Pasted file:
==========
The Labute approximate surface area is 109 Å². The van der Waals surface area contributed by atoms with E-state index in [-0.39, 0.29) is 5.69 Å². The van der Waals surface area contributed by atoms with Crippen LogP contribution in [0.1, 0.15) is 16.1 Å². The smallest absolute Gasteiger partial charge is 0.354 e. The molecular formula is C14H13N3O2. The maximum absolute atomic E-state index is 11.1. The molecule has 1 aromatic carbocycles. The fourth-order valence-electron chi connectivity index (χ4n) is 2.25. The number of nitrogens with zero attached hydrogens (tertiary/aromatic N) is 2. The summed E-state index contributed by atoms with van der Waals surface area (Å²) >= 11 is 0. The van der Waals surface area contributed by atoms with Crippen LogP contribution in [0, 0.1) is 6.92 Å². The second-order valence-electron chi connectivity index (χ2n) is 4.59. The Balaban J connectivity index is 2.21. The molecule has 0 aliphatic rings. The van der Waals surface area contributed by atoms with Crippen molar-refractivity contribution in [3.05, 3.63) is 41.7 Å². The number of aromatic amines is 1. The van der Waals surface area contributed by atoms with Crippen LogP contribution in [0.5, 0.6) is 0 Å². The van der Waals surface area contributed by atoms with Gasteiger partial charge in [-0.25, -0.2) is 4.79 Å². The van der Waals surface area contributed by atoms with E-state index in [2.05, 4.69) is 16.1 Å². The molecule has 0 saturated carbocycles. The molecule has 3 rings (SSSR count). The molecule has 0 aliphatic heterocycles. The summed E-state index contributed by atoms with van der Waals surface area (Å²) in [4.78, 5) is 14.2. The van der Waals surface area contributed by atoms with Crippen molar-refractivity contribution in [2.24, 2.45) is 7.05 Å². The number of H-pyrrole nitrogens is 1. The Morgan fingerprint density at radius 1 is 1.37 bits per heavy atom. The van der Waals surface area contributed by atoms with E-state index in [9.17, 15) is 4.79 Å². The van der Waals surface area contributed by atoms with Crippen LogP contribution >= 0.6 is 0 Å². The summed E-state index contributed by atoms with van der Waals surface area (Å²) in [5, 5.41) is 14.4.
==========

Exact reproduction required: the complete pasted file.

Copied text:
The Labute approximate surface area is 109 Å². The van der Waals surface area contributed by atoms with E-state index in [-0.39, 0.29) is 5.69 Å². The van der Waals surface area contributed by atoms with Crippen LogP contribution in [0.1, 0.15) is 16.1 Å². The smallest absolute Gasteiger partial charge is 0.354 e. The molecular formula is C14H13N3O2. The maximum absolute atomic E-state index is 11.1. The molecule has 1 aromatic carbocycles. The fourth-order valence-electron chi connectivity index (χ4n) is 2.25. The number of nitrogens with zero attached hydrogens (tertiary/aromatic N) is 2. The summed E-state index contributed by atoms with van der Waals surface area (Å²) >= 11 is 0. The van der Waals surface area contributed by atoms with Crippen LogP contribution in [0, 0.1) is 6.92 Å². The second-order valence-electron chi connectivity index (χ2n) is 4.59. The Balaban J connectivity index is 2.21. The molecule has 0 aliphatic rings. The van der Waals surface area contributed by atoms with Crippen molar-refractivity contribution in [3.05, 3.63) is 41.7 Å². The number of aromatic amines is 1. The van der Waals surface area contributed by atoms with Crippen LogP contribution in [0.5, 0.6) is 0 Å². The van der Waals surface area contributed by atoms with Gasteiger partial charge in [-0.25, -0.2) is 4.79 Å². The van der Waals surface area contributed by atoms with E-state index in [2.05, 4.69) is 16.1 Å². The molecule has 0 saturated carbocycles. The molecule has 3 rings (SSSR count). The molecule has 0 aliphatic heterocycles. The summed E-state index contributed by atoms with van der Waals surface area (Å²) in [4.78, 5) is 14.2. The van der Waals surface area contributed by atoms with Crippen molar-refractivity contribution in [2.24, 2.45) is 7.05 Å². The number of H-pyrrole nitrogens is 1. The Morgan fingerprint density at radius 1 is 1.37 bits per heavy atom. The van der Waals surface area contributed by atoms with E-state index in [9.17, 15) is 4.79 Å². The van der Waals surface area contributed by atoms with Crippen LogP contribution >= 0.6 is 0 Å². The summed E-state index contributed by atoms with van der Waals surface area (Å²) in [5, 5.41) is 14.4.